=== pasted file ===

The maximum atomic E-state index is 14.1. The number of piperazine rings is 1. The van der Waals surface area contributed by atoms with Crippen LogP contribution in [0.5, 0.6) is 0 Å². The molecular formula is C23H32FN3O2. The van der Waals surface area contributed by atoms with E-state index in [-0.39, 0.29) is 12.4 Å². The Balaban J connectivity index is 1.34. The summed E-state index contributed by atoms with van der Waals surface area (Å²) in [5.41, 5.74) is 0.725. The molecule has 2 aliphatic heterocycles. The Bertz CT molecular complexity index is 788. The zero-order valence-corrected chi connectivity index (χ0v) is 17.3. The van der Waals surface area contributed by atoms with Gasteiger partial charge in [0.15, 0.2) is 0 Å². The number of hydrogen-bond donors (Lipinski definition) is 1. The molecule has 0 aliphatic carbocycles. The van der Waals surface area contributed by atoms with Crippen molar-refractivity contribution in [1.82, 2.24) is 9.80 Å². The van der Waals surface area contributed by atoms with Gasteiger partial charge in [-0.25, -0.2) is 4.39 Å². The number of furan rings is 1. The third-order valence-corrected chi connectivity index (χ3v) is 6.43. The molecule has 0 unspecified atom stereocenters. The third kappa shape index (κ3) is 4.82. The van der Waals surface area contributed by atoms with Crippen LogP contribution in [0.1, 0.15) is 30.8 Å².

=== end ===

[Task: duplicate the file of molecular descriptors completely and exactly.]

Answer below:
The maximum atomic E-state index is 14.1. The number of piperazine rings is 1. The van der Waals surface area contributed by atoms with Crippen LogP contribution in [0.5, 0.6) is 0 Å². The molecular formula is C23H32FN3O2. The van der Waals surface area contributed by atoms with E-state index in [-0.39, 0.29) is 12.4 Å². The Balaban J connectivity index is 1.34. The summed E-state index contributed by atoms with van der Waals surface area (Å²) in [5.41, 5.74) is 0.725. The molecule has 2 aliphatic heterocycles. The Bertz CT molecular complexity index is 788. The zero-order valence-corrected chi connectivity index (χ0v) is 17.3. The van der Waals surface area contributed by atoms with Gasteiger partial charge in [0.15, 0.2) is 0 Å². The number of hydrogen-bond donors (Lipinski definition) is 1. The molecule has 0 aliphatic carbocycles. The van der Waals surface area contributed by atoms with Crippen molar-refractivity contribution in [1.82, 2.24) is 9.80 Å². The van der Waals surface area contributed by atoms with Gasteiger partial charge in [-0.25, -0.2) is 4.39 Å². The number of furan rings is 1. The third-order valence-corrected chi connectivity index (χ3v) is 6.43. The molecule has 0 unspecified atom stereocenters. The third kappa shape index (κ3) is 4.82. The van der Waals surface area contributed by atoms with Crippen LogP contribution in [0.1, 0.15) is 30.8 Å².